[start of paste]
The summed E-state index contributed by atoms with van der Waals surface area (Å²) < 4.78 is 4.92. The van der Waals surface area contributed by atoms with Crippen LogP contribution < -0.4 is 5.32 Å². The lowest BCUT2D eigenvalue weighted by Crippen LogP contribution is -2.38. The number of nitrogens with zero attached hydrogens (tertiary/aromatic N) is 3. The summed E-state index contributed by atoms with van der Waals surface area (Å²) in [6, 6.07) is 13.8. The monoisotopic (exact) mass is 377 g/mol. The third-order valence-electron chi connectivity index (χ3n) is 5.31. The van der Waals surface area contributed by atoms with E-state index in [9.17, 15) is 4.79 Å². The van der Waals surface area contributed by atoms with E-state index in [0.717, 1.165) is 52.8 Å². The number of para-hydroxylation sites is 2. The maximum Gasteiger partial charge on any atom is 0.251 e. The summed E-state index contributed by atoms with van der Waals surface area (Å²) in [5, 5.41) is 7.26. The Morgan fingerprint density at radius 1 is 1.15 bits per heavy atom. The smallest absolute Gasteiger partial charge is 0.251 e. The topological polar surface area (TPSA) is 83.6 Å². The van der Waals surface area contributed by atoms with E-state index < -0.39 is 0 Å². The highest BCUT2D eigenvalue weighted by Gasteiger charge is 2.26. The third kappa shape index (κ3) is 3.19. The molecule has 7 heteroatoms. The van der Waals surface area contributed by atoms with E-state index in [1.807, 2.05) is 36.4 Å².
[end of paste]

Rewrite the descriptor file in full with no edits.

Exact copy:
The summed E-state index contributed by atoms with van der Waals surface area (Å²) < 4.78 is 4.92. The van der Waals surface area contributed by atoms with Crippen LogP contribution < -0.4 is 5.32 Å². The lowest BCUT2D eigenvalue weighted by Crippen LogP contribution is -2.38. The number of nitrogens with zero attached hydrogens (tertiary/aromatic N) is 3. The summed E-state index contributed by atoms with van der Waals surface area (Å²) in [6, 6.07) is 13.8. The monoisotopic (exact) mass is 377 g/mol. The third-order valence-electron chi connectivity index (χ3n) is 5.31. The van der Waals surface area contributed by atoms with E-state index in [9.17, 15) is 4.79 Å². The van der Waals surface area contributed by atoms with E-state index in [0.717, 1.165) is 52.8 Å². The number of para-hydroxylation sites is 2. The maximum Gasteiger partial charge on any atom is 0.251 e. The summed E-state index contributed by atoms with van der Waals surface area (Å²) in [5, 5.41) is 7.26. The Morgan fingerprint density at radius 1 is 1.15 bits per heavy atom. The smallest absolute Gasteiger partial charge is 0.251 e. The topological polar surface area (TPSA) is 83.6 Å². The van der Waals surface area contributed by atoms with E-state index < -0.39 is 0 Å². The highest BCUT2D eigenvalue weighted by Gasteiger charge is 2.26. The third kappa shape index (κ3) is 3.19. The molecule has 7 heteroatoms. The van der Waals surface area contributed by atoms with E-state index in [1.807, 2.05) is 36.4 Å².